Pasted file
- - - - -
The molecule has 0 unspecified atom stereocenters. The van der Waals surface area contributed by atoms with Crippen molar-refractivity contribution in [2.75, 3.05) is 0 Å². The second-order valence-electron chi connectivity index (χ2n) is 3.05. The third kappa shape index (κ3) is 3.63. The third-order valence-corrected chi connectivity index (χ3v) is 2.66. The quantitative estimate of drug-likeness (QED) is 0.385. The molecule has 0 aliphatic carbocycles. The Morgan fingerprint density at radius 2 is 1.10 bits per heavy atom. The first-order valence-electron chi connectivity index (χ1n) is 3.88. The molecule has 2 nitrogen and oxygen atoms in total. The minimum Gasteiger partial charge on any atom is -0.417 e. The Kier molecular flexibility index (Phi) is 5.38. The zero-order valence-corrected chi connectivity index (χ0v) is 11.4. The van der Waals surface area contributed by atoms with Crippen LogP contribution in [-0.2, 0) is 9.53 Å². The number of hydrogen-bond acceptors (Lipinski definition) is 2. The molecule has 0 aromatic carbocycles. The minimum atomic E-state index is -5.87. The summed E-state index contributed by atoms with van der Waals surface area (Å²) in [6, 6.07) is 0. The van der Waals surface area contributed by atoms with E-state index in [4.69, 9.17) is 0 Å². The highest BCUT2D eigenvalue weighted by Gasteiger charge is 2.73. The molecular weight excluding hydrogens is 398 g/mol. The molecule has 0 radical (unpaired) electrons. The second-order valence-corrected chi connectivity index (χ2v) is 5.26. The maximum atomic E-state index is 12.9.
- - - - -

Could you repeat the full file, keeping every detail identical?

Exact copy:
The molecule has 0 unspecified atom stereocenters. The van der Waals surface area contributed by atoms with Crippen molar-refractivity contribution in [2.75, 3.05) is 0 Å². The second-order valence-electron chi connectivity index (χ2n) is 3.05. The third kappa shape index (κ3) is 3.63. The third-order valence-corrected chi connectivity index (χ3v) is 2.66. The quantitative estimate of drug-likeness (QED) is 0.385. The molecule has 0 aliphatic carbocycles. The Morgan fingerprint density at radius 2 is 1.10 bits per heavy atom. The first-order valence-electron chi connectivity index (χ1n) is 3.88. The molecule has 2 nitrogen and oxygen atoms in total. The minimum Gasteiger partial charge on any atom is -0.417 e. The Kier molecular flexibility index (Phi) is 5.38. The zero-order valence-corrected chi connectivity index (χ0v) is 11.4. The van der Waals surface area contributed by atoms with Crippen LogP contribution in [-0.2, 0) is 9.53 Å². The number of hydrogen-bond acceptors (Lipinski definition) is 2. The molecule has 0 aromatic carbocycles. The minimum atomic E-state index is -5.87. The summed E-state index contributed by atoms with van der Waals surface area (Å²) in [6, 6.07) is 0. The van der Waals surface area contributed by atoms with E-state index in [4.69, 9.17) is 0 Å². The highest BCUT2D eigenvalue weighted by Gasteiger charge is 2.73. The molecular weight excluding hydrogens is 398 g/mol. The molecule has 0 radical (unpaired) electrons. The second-order valence-corrected chi connectivity index (χ2v) is 5.26. The maximum atomic E-state index is 12.9.